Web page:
The seven Vs of Big Data
Data chains are the new value chains. Big Data is a concept that describes the large volume of structured and unstructured data which currently floods the business world. However, what really matters is what you do with the data rather than how many they are.
Big Data was coined to mean the processing of large quantities of data, which can be analyzed to obtain information or insights that lead to better decisions and business strategies in the long term. Its benefits extend to such varied areas as customer relations, operational optimization and fraud prevention. The mass volume, variety and velocity of information nowadays make it indispensable to capture, store and analyze this complex gear assembly. That is why Big Data is characterized by "five Vs":
Data stored in company repositories have gone from taking megabytes to taking gigabytes and then petabytes of space. Ninety percent of existing information was created in the last two years. To give you an idea: in 2008, Google was processing over 20 petabytes of data per day!
By 2020, it is estimated that 40 zettabytes of data will be processed across the world, and the amount of data in the world should double every two years. A major contributor to this data volume is the Internet of Things (IoT), which retrieves an immense amount of information via sensors.
The velocity of data movement, processing and capture within and outside companies has increased significantly. Models based on business intelligence normally take days to be processed, while today's analytical needs require that data be captured and processed "practically" in real time thanks to the high-speed flow of data.
Data velocity in almost real time derives from the ubiquity and availability of devices connected to the internet, both wireless and wired. Information is currently transmitted at extraordinary speed. For example, it is estimated that 500 hours of video are uploaded to YouTube per minute and that 200 million emails are sent in the same period of time.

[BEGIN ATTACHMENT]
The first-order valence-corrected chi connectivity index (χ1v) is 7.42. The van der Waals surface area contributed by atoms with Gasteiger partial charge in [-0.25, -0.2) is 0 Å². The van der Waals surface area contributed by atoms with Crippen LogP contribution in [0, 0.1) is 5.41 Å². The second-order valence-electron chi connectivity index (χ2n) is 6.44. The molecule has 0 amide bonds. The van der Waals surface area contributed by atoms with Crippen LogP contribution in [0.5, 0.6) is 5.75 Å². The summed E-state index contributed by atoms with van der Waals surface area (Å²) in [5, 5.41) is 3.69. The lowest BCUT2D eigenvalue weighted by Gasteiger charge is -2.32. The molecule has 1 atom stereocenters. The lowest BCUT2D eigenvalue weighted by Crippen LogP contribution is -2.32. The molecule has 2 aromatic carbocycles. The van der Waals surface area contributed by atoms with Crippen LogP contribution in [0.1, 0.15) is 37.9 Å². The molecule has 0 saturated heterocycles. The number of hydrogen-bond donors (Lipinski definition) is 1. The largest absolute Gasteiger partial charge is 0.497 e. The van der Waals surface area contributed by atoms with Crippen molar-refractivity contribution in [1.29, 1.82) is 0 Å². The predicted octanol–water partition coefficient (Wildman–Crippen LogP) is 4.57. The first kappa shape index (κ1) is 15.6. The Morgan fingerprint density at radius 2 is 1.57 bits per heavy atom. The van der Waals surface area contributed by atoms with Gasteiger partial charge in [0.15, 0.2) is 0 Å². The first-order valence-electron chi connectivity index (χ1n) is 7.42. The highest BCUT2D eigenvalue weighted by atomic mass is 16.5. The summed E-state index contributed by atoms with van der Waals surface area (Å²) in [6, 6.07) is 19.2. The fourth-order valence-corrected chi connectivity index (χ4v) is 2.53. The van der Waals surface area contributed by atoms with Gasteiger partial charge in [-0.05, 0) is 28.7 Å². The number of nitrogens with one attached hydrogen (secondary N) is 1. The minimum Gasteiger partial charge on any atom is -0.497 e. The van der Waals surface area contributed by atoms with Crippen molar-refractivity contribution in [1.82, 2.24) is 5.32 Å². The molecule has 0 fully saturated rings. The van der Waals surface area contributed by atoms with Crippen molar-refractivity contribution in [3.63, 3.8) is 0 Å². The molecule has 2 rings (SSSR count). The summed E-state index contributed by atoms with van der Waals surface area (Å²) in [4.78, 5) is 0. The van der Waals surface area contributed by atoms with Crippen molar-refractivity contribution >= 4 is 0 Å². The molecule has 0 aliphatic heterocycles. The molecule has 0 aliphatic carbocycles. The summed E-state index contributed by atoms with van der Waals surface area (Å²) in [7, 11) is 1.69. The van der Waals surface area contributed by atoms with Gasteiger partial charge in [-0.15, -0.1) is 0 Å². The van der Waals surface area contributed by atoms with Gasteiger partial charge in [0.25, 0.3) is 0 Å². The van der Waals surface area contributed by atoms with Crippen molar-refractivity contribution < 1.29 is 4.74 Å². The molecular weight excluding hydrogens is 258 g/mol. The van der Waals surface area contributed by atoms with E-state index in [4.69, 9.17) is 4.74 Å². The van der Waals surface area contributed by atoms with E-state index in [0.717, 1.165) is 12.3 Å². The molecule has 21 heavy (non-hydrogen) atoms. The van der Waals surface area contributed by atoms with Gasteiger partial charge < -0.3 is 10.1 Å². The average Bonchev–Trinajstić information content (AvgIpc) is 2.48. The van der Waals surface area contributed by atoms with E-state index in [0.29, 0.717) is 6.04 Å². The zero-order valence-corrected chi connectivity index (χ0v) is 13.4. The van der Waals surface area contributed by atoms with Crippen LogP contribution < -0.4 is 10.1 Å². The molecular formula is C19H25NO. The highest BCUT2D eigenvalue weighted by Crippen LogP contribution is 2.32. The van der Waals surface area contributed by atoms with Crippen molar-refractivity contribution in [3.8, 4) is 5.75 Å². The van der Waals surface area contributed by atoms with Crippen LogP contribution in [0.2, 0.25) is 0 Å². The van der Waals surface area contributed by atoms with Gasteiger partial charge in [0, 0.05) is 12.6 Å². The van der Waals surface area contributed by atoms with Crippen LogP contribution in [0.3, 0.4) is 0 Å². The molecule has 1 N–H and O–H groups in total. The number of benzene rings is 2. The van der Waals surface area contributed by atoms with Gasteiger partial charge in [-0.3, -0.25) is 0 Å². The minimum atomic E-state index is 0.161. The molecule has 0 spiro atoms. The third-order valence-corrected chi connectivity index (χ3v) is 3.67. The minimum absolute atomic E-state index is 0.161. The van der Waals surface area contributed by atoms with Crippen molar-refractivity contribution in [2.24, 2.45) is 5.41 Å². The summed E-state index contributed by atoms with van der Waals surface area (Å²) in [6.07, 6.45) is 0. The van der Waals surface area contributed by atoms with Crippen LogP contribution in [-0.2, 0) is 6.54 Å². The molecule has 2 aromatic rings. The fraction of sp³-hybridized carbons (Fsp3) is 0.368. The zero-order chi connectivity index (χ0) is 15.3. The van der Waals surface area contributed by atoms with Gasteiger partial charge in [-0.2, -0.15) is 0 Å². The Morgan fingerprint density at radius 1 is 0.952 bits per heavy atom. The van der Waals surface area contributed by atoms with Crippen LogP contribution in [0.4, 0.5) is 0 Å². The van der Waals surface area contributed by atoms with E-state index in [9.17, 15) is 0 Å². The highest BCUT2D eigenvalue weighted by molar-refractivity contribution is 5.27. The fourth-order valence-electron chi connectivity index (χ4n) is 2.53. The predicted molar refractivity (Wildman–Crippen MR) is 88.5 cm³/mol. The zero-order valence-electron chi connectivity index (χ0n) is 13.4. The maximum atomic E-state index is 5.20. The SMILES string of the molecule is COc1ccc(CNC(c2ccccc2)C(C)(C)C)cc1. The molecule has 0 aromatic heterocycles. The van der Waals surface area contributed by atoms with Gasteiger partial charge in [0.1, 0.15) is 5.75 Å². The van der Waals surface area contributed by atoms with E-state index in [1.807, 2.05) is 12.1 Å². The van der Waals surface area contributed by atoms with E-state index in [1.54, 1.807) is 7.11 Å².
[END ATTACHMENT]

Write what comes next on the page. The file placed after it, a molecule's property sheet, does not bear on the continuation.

Data diversity have burgeoned, going from stored and structured data kept in business databases to unstructured data, semi-structured data and data in different formats (audio, video, XMLs, etc.). For example, over 3.5 million people make calls, send SMS, tweet and browse the internet from their cell phones.
Estimations indicate that 90% of today's data are generated in an unstructured manner. And not every analysis method can be used with every data, consequently, these methods must adjust to the nature of the information.
The aim is to promote the search for data veracity so that we may retrieve reliable information. Accurate data allow for greater utilization because of their quality. This is particularly important for organizations whose business is centered on information.
However, given the existing amount of information, some people believe that veracity is a secondary characteristic of Big Data.
The return resulting from data management. The key to Big Data is not the countless amounts of information but rather how it is used and/or handled. Even though it is very expensive to implement IT infrastructures to handle large volumes of data, this implementation may offer companies major competitive advantages.
A common reference when you speak of Big Data's value is the number of people connected to the internet around the world, 3.149 billion of hyper-connected users – a pocket of data whose return in many sectors is still to be estimated.
Two additional Vs
In addition to the Vs mentioned above, some experts suggest other aspects. For example Mark Van Rijmenam, one of the 10 global influencers linked to this topic, defends that variability and visualization should be added to the 5 Vs:
Variability refers to variability in meaning. This is important when you analyze perceptions. Algorithms must be able to understand the context and decode the exact meaning of every word in its specific environment. This is a much more complex analysis.
Visualization means making the collected and analyzed data understandable and easy to read. Without the right visualization, it is impossible to maximize and leverage raw data.
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